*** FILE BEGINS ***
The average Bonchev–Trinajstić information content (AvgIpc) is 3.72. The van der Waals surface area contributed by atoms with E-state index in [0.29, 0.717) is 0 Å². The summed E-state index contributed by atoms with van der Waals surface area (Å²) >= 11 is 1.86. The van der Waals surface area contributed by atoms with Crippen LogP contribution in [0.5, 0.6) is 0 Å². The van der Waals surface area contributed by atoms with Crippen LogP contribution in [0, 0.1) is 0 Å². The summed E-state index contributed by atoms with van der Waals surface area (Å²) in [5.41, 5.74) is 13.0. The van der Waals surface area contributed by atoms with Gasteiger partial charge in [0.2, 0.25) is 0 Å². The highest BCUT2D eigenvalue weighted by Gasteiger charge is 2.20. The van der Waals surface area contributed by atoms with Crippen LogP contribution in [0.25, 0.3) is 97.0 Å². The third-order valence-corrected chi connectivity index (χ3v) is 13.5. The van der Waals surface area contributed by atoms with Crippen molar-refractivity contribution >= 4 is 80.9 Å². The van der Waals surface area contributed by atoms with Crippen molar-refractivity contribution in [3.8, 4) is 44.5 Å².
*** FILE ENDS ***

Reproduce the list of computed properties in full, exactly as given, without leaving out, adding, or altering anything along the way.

The average Bonchev–Trinajstić information content (AvgIpc) is 3.72. The van der Waals surface area contributed by atoms with E-state index in [0.29, 0.717) is 0 Å². The summed E-state index contributed by atoms with van der Waals surface area (Å²) >= 11 is 1.86. The van der Waals surface area contributed by atoms with Crippen LogP contribution in [0.5, 0.6) is 0 Å². The van der Waals surface area contributed by atoms with Crippen LogP contribution in [0, 0.1) is 0 Å². The summed E-state index contributed by atoms with van der Waals surface area (Å²) in [5.41, 5.74) is 13.0. The van der Waals surface area contributed by atoms with Gasteiger partial charge in [0.2, 0.25) is 0 Å². The highest BCUT2D eigenvalue weighted by Gasteiger charge is 2.20. The van der Waals surface area contributed by atoms with Crippen LogP contribution in [0.25, 0.3) is 97.0 Å². The third-order valence-corrected chi connectivity index (χ3v) is 13.5. The van der Waals surface area contributed by atoms with Crippen molar-refractivity contribution >= 4 is 80.9 Å². The van der Waals surface area contributed by atoms with Crippen molar-refractivity contribution in [3.8, 4) is 44.5 Å².